Investors pulled back from equity funds in January, with appetite for risk assets dampening as global coronavirus cases registered a post-holiday surge.
Funds network Calastone found that December’s vaccine-fuelled inflows to equity funds “evaporated” in January, with net monthly inflows falling 97.5 per cent month-on-month to just GBP64.6 million. Total trading volumes in this period exceeded GBP21 billion.
Heavy outflows of GBP965 million were dealt to active equity funds that lacked an ESG mandate, causing them to lose almost all of the GBP1 billion in new capital that they had gained in December.
“The euphoria that characterised the huge inflows to equity funds in the last few weeks of 2020, including even unloved traditional active funds, dissipated with the cold light of the post-holiday hangover,” says Edward Glyn, head of global markets at Calastone. “The pandemic has increased in intensity in almost all parts of the globe, causing stock markets to falter and investors to curb their enthusiasm for equities.”
UK and European equity funds also suffered from outflows as national lockdowns, border closures, and curfews returned across the continent.
Outflows from funds focused on UK equities accelerated to GBP179 million, and equity income funds, which are heavily weighed to UK shares, had their second-worst month on record.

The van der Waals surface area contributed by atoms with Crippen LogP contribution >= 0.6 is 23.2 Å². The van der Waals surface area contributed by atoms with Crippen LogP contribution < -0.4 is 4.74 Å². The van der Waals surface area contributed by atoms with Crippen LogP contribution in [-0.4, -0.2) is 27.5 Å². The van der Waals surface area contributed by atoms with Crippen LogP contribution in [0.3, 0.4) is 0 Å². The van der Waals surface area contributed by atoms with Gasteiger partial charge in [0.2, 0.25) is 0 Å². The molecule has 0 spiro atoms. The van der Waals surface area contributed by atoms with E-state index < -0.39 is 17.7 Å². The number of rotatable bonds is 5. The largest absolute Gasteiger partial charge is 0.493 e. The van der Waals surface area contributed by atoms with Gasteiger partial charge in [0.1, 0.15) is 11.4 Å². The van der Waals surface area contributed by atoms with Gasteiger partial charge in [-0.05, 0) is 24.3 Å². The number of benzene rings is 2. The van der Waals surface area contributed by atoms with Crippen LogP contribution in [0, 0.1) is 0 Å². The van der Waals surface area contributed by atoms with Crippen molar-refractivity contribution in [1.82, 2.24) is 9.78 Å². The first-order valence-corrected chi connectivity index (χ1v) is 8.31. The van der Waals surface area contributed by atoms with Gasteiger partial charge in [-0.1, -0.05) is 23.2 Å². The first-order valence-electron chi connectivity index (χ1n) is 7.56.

Investors also sold GBP141 million of European funds, as Europe’s vaccine debacle weighed on investor sentiment toward the bloc.
“Despite the success of its vaccine rollout, the UK market remains firmly out of favour – a new lockdown, severe disruption caused by Brexit and the unfavourable complexion of the UK stock market dominated by slow growing value stocks all make it difficult to construct a compelling buy case for UK shares. But Europe is once again sinking into the doldrums too. We are likely to see outflows here continue in the short term,” comments Glyn.
Investors favoured bond funds with strong inflows of GBP1.2 billion, which picked up more capital after a jump in bond yields in January. The US yield curve reached its steepest level in more than five years, as economic outlook improved on successful vaccination roll-outs and expectations of major economic stimulus from the Biden administration.
“Meanwhile, the prospect of enormous fiscal stimulus in the US along with continued record borrowing across many major economies pushed bond yields higher in January. Investors are awash with cash and looking for any assets that can provide a return. With equities out of favour, more attractive yields quickly tempted additional buyers into bond funds,” says Glyn.
One of the only equity segments to enjoy growth in January was active ESG equity funds which gained inflows of GBP545 million, their third-best month on record. Calastone says that the value of buy orders for active ESG equity funds during the month was twice that of sell orders.